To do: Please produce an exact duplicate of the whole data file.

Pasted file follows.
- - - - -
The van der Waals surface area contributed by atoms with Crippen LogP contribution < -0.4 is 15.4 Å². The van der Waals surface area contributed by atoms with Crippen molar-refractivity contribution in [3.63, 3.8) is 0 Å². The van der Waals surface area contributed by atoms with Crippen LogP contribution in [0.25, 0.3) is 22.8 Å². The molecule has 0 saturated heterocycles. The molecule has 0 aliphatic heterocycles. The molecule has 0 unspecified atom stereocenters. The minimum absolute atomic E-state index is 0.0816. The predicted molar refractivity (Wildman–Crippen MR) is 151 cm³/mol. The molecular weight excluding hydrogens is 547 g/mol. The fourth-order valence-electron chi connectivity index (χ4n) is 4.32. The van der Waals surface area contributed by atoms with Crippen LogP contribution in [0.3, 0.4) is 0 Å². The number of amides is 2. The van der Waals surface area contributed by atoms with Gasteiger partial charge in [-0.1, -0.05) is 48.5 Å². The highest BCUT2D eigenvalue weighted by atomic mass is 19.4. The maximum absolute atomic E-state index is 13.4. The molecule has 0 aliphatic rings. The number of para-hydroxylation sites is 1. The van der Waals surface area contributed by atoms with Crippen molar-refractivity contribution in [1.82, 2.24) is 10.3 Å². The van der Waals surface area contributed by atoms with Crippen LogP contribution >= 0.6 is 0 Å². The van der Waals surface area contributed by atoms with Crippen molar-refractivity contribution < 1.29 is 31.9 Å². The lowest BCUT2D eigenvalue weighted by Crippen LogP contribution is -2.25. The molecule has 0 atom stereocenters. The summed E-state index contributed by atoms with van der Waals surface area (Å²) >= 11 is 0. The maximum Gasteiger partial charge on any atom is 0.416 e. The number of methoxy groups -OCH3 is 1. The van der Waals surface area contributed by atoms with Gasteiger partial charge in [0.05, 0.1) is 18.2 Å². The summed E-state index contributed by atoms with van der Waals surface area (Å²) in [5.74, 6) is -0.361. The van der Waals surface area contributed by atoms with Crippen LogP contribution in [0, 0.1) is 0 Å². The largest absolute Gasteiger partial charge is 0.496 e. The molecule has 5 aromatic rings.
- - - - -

The van der Waals surface area contributed by atoms with Crippen LogP contribution < -0.4 is 15.4 Å². The van der Waals surface area contributed by atoms with Crippen molar-refractivity contribution in [3.63, 3.8) is 0 Å². The van der Waals surface area contributed by atoms with Crippen LogP contribution in [0.25, 0.3) is 22.8 Å². The molecule has 0 saturated heterocycles. The molecule has 0 aliphatic heterocycles. The molecule has 0 unspecified atom stereocenters. The minimum absolute atomic E-state index is 0.0816. The predicted molar refractivity (Wildman–Crippen MR) is 151 cm³/mol. The molecular weight excluding hydrogens is 547 g/mol. The fourth-order valence-electron chi connectivity index (χ4n) is 4.32. The van der Waals surface area contributed by atoms with Crippen LogP contribution in [0.3, 0.4) is 0 Å². The number of amides is 2. The van der Waals surface area contributed by atoms with Gasteiger partial charge in [-0.1, -0.05) is 48.5 Å². The highest BCUT2D eigenvalue weighted by atomic mass is 19.4. The maximum absolute atomic E-state index is 13.4. The molecule has 0 aliphatic rings. The number of para-hydroxylation sites is 1. The van der Waals surface area contributed by atoms with Crippen molar-refractivity contribution in [1.82, 2.24) is 10.3 Å². The van der Waals surface area contributed by atoms with Crippen LogP contribution >= 0.6 is 0 Å². The van der Waals surface area contributed by atoms with Crippen molar-refractivity contribution < 1.29 is 31.9 Å². The lowest BCUT2D eigenvalue weighted by Crippen LogP contribution is -2.25. The molecule has 0 atom stereocenters. The summed E-state index contributed by atoms with van der Waals surface area (Å²) >= 11 is 0. The maximum Gasteiger partial charge on any atom is 0.416 e. The number of methoxy groups -OCH3 is 1. The van der Waals surface area contributed by atoms with Gasteiger partial charge in [0.05, 0.1) is 18.2 Å². The summed E-state index contributed by atoms with van der Waals surface area (Å²) in [5.74, 6) is -0.361. The van der Waals surface area contributed by atoms with Crippen LogP contribution in [0, 0.1) is 0 Å². The largest absolute Gasteiger partial charge is 0.496 e. The molecule has 5 aromatic rings.